If it comes down to playing time, Michigan should win. Hagerup would be able to start at Michigan immediately with Zoltan the Inconceivable scheduled to transubstantiate into pure energy after the season. At Ohio State, AJ Trapasso has just graduated. Redshirt junior John Thoma is atop the depth chart; scholarship incoming freshman Ben Buchanan, Rivals' #3 kicker last year, is listed second.
User Mscharbo15 talked with TX RB commit Stephen Hopkins recently and put up a quick summary on the message board:
- He's graduating in December and will be enrolling early.
- His HS has OSU colors and he "wears them with shame."
- He's excited about the possibility of a home-and-home with Oklahoma State, since the 2010 game would be his first as a Wolverine and the 2011 contest would be the closest thing to a homecoming for him (he's from Texas).
- Although being the one power back in the 2010 class, he claims to be getting faster and quicker (can't hurt).
- Had he waited another month to commit, he likely would have received offers from Oklahoma (!!!), Notre Dame, Wisconsin, Sparty and Arkansas.
- He's heard from somebody in the know that if he has a good senior season he'll vault up to a 4-star.
Ooh: early entrant tidbit. That brings Michigan up to six commits with tentative plans to enroll early (Miller, J. Robinson, M. Robinson, Pace, and Gardner are the others).
Caveat: Though I can't confirm the poster isn't having us on, he signed up 28 weeks ago. Unless he was planning an incredibly long-term hoax in which the payoff is "you suckers thought I talked to a running back commit and posted innocuous things about it MOOOHAHA!" it's legit. The troll probability here approaches zero.
Etc.: ESPN evaluates SC QB commit Cornelius Jones and OH WR commit DJ Williamson, giving them three-star-ish ratings. Williamson sounds like the outside burner who will be stupidly wide open when safeties freak out about Gardner. OH DE Marcus Rush was supposed to visit Michigan Thursday but this apparently did not come off; I think this will be where M and Rush part ways. MD OL Arie Kouandjio has two officials, neither of which are M.
Since I've discovered there isn't a whole lot to actually, like, learn at Big Ten Media Days ("I think every team is great/we're the only people who can beat ourselves/etc." are the most common things heard), here's a look at the impressions that each Big Ten coach gives either in press conference or 1-on-1 (more often, 5-on-1) format:
Pat Fitzgerald - Fitzgerald is super-enthusiastic (especially for a Northwestern coach), and he seems genuinely excited to be the coach at his alma mater. Of more interest to NU blogger Lake The Posts, he's a staunch advocate of the "Since 1995" propaganda metric. He used it 3 or 4 times during his stand at the podium.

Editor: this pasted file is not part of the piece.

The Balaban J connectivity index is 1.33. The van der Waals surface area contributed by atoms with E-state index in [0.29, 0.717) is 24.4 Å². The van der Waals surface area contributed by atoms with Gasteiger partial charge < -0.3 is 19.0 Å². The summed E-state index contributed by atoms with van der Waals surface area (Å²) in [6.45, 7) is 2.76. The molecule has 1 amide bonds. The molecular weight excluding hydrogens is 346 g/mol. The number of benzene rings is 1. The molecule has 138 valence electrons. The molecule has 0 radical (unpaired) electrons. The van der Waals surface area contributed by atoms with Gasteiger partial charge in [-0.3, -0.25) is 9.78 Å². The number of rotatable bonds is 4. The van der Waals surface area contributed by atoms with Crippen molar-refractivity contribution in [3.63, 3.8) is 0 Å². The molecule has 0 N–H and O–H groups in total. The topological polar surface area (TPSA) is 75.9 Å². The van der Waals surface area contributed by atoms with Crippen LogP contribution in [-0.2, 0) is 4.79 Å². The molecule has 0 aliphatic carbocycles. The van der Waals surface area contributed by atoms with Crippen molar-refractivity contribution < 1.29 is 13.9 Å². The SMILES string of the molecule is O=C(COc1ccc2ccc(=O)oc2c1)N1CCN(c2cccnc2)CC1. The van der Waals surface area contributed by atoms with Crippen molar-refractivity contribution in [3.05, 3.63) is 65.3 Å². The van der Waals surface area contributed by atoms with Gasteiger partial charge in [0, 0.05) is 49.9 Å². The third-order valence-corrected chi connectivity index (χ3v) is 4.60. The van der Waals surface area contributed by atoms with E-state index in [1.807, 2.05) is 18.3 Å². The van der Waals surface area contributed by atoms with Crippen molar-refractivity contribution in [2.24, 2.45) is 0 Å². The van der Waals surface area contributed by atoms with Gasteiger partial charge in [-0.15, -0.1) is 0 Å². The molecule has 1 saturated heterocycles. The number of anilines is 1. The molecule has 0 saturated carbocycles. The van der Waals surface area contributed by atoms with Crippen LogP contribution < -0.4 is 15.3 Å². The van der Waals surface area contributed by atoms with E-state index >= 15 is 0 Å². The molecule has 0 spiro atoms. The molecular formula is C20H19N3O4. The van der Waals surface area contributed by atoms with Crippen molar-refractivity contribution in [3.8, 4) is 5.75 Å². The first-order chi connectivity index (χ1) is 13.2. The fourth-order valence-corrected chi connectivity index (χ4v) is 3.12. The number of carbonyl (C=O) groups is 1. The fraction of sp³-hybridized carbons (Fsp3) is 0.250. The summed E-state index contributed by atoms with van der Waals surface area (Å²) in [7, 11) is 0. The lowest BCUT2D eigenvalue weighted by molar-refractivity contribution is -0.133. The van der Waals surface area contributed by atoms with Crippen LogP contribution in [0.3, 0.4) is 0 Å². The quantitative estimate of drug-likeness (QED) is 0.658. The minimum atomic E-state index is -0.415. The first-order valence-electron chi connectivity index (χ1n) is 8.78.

Ron Zook - With a reputation for being intense and often hilarious, Zook was disappointingly low-key. He talked about his excitement for the upcoming season, having high expectations, and the unconventional schedule the Illini face this year. Not interesting stuff from a guy who's typically among the more quotable Big Ten coaches.
Bret Bielema - Wisconsin is on the opposite side of the trend that Northwestern is seeing, going downhill in each of Bielema's 3 seasons. Seeing the way he talks , it's not too tough to see why. He comes off as the same meathead in person that he appears to be on TV.
Rich Rodriguez - Michigan fans are well-aware of how their coach acts towards the media. He was his standard "aw, shucks" self, though his confidence about the upcoming season was refreshing.
Danny Hope - Hope is known as a near-clone of his predecessor, Joe Tiller. For my money, though, he looks more like ex-Lions GM Matt Millen. Having never heard Hope speak, I was surprised to hear a weird accent (understandable considering his Eastern Kentucky background) that brought to mind Randy Moss.
Tim Brewster - GO FIGHT Brewster is understandably excited to be the WIN Gophers' head football coach, though ROSE BOWL like Ron Zook, he was a little less excitable than FIGHT his reputation holds. Still, he GO TEAM was visibly excited by the Gophers' prospects in 2009.
Jim Tressel - Tressel was as boring as expected, which is to say very. His talking style is pretty bland (though not as unlistenable as Big Ten commissioner Jim Delany). He's sort of the opposite of Brewster, in that he can talk about how ridiculously excited he is about something, while sounding like he's boring even himself to tears.
Bill Lynch - He is a pretty anonymous guy, and he seems nice enough, I guess. It's hard to tell anything about him just from a press conference, which is probably not great at an anonymous football program like Indiana.
Mark Dantonio - Ive figured out who he reminds me of. Obviously, he's his own person, but he seems a lot like a version of Nick Saban that's not deliciously evil, and instead just kinda a dickhead. He of course has the Tressel act going as well, but he's tries to be more Saban-like I think, though he is pretty clearly obsessed with Michigan.
Joe Paterno - Everyone knows about JoePa. He's like the senile-but-fun grandparent, and he's always going to give a couple good quotes. Given his propensity for talking down on good Penn State teams, and building up mediocre ones, it seems like Penn State might be pretty good this year.
Kirk Ferentz - Ferentz is like the master of coachspeak and the meaningless quote (which might be one of the reasons he was one of the favorites to be picked as the successor to Lloyd Carr). He, like Carr, almost seems to be annoyed that talking to the media is part of his job.